# 1. Introduction¶

## 1.1. Getting Started¶

So, you are ready to formalize some mathematics. Maybe you have heard that formalization is the future (say, from the article The Mechanization of Mathematics, or the talk The Future of Mathematics), and you want in. Maybe you have played the Natural Number Game and you are hooked. Maybe you have heard about Lean and its library mathlib through online chatter and you want to know what the fuss is about. Or maybe you like mathematics and you like computers, and you have some time to spare. If you are in any of these situations, this book is for you.

Although you can read a pdf or html version of this book online, it designed to be read interactively, running Lean from inside the VS Code editor. To get started:

Install Lean, VS Code, and mathlib following the instructions in the community website.

In a terminal, type

`leanproject get mathematics_in_lean`

to set up a working directory for this tutorial.Type

`code mathematics_in_lean`

to open that directory in`VS Code`

.

Opening the file `welcome.lean`

will simultaneously open this
tutorial in a VS Code window.

Every once in a while, you will see a code snippet like this:

```
#eval "Hello, World!"
```

Clicking on the `try it!`

button in the upper right corner will
open a copy in a window
so that you can edit it,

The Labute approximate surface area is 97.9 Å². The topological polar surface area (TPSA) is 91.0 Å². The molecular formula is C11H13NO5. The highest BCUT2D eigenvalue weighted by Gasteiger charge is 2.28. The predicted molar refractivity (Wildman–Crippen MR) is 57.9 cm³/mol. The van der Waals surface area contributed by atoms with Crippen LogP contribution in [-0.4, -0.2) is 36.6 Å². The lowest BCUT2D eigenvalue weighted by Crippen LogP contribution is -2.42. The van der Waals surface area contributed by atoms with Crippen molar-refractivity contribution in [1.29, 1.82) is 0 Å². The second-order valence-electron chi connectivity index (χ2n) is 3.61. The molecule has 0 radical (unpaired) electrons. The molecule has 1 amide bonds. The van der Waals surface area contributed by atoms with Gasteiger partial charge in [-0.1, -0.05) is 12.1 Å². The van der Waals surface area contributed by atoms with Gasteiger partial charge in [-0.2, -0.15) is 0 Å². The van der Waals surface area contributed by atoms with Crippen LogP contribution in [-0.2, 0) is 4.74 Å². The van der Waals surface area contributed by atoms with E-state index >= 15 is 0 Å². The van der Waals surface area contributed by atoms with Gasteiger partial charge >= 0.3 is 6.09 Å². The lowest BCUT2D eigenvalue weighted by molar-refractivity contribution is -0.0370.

and Lean provides feedback in the `Lean Goal`

window.
This book provides lots of challenging exercises for you to do that
way.

## 1.2. Overview¶

Put simply, Lean is a tool for building complex expressions in a formal language
known as *dependent type theory*.

Every expression has a *type*, and you can use the #check command to
print it.
Some expressions have types like ℕ or ℕ → ℕ.
These are mathematical objects.

```
#check 2 + 2
def f (x : ℕ) := x + 3
#check f
```

Some expressions have type Prop. These are mathematical statements.

```
import data.nat.basic
#check 2 + 2 = 4
def fermat_last_theorem :=
∀ x y z n : ℕ, n > 2 ∧ x * y * z ≠ 0 → x^n + y^n ≠ z^n
#check fermat_last_theorem
```

Some expressions have a type, P, where P itself has type Prop. Such an expression is a proof of the proposition P.

```
theorem easy : 2 + 2 = 4 := rfl
#check easy
theorem hard : fermat_last_theorem := sorry
#check hard
```

If you manage to construct an expression of type fermat_last_theorem and
Lean accepts it as a term of that type,
you have done something very impressive.
(Using `sorry`

is cheating, and Lean knows it.)
So now you know the game.
All that is left to learn are the rules.

This book is complementary to a companion tutorial, Theorem Proving in Lean,
which provides a more thorough introduction to the underlying logical framework